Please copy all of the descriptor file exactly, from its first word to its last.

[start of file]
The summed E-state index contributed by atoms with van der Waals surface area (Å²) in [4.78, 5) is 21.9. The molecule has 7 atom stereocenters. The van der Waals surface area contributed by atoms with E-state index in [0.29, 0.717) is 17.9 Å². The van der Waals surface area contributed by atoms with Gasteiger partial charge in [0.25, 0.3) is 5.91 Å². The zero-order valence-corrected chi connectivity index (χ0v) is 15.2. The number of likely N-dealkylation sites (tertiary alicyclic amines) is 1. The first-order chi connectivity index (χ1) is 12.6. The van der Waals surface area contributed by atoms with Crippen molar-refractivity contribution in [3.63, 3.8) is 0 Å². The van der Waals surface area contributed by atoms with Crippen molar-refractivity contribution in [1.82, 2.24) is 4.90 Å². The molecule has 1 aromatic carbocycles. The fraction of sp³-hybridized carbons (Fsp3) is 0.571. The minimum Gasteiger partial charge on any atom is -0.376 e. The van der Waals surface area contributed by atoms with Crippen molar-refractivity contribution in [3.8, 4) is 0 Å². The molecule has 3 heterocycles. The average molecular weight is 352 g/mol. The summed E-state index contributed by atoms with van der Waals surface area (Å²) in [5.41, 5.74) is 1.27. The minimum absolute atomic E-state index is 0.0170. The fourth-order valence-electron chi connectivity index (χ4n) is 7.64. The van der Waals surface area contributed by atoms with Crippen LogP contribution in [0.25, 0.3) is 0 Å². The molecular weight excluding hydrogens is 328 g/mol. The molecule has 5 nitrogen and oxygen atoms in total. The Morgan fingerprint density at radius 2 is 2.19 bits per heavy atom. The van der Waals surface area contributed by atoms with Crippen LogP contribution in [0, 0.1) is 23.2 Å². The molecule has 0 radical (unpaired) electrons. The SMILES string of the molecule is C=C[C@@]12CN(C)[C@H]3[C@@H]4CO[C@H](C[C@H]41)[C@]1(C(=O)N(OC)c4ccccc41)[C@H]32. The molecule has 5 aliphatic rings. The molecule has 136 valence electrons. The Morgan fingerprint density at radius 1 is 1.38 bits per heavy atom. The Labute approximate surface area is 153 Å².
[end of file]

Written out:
The summed E-state index contributed by atoms with van der Waals surface area (Å²) in [4.78, 5) is 21.9. The molecule has 7 atom stereocenters. The van der Waals surface area contributed by atoms with E-state index in [0.29, 0.717) is 17.9 Å². The van der Waals surface area contributed by atoms with Gasteiger partial charge in [0.25, 0.3) is 5.91 Å². The zero-order valence-corrected chi connectivity index (χ0v) is 15.2. The number of likely N-dealkylation sites (tertiary alicyclic amines) is 1. The first-order chi connectivity index (χ1) is 12.6. The van der Waals surface area contributed by atoms with Crippen molar-refractivity contribution in [3.63, 3.8) is 0 Å². The van der Waals surface area contributed by atoms with Crippen molar-refractivity contribution in [1.82, 2.24) is 4.90 Å². The molecule has 1 aromatic carbocycles. The fraction of sp³-hybridized carbons (Fsp3) is 0.571. The minimum Gasteiger partial charge on any atom is -0.376 e. The van der Waals surface area contributed by atoms with Crippen molar-refractivity contribution in [3.8, 4) is 0 Å². The molecule has 3 heterocycles. The average molecular weight is 352 g/mol. The summed E-state index contributed by atoms with van der Waals surface area (Å²) in [5.41, 5.74) is 1.27. The minimum absolute atomic E-state index is 0.0170. The fourth-order valence-electron chi connectivity index (χ4n) is 7.64. The van der Waals surface area contributed by atoms with Crippen LogP contribution in [0.25, 0.3) is 0 Å². The molecular weight excluding hydrogens is 328 g/mol. The molecule has 5 nitrogen and oxygen atoms in total. The Morgan fingerprint density at radius 2 is 2.19 bits per heavy atom. The van der Waals surface area contributed by atoms with Crippen LogP contribution in [0, 0.1) is 23.2 Å². The molecule has 0 radical (unpaired) electrons. The SMILES string of the molecule is C=C[C@@]12CN(C)[C@H]3[C@@H]4CO[C@H](C[C@H]41)[C@]1(C(=O)N(OC)c4ccccc41)[C@H]32. The molecule has 5 aliphatic rings. The molecule has 136 valence electrons. The Morgan fingerprint density at radius 1 is 1.38 bits per heavy atom. The Labute approximate surface area is 153 Å².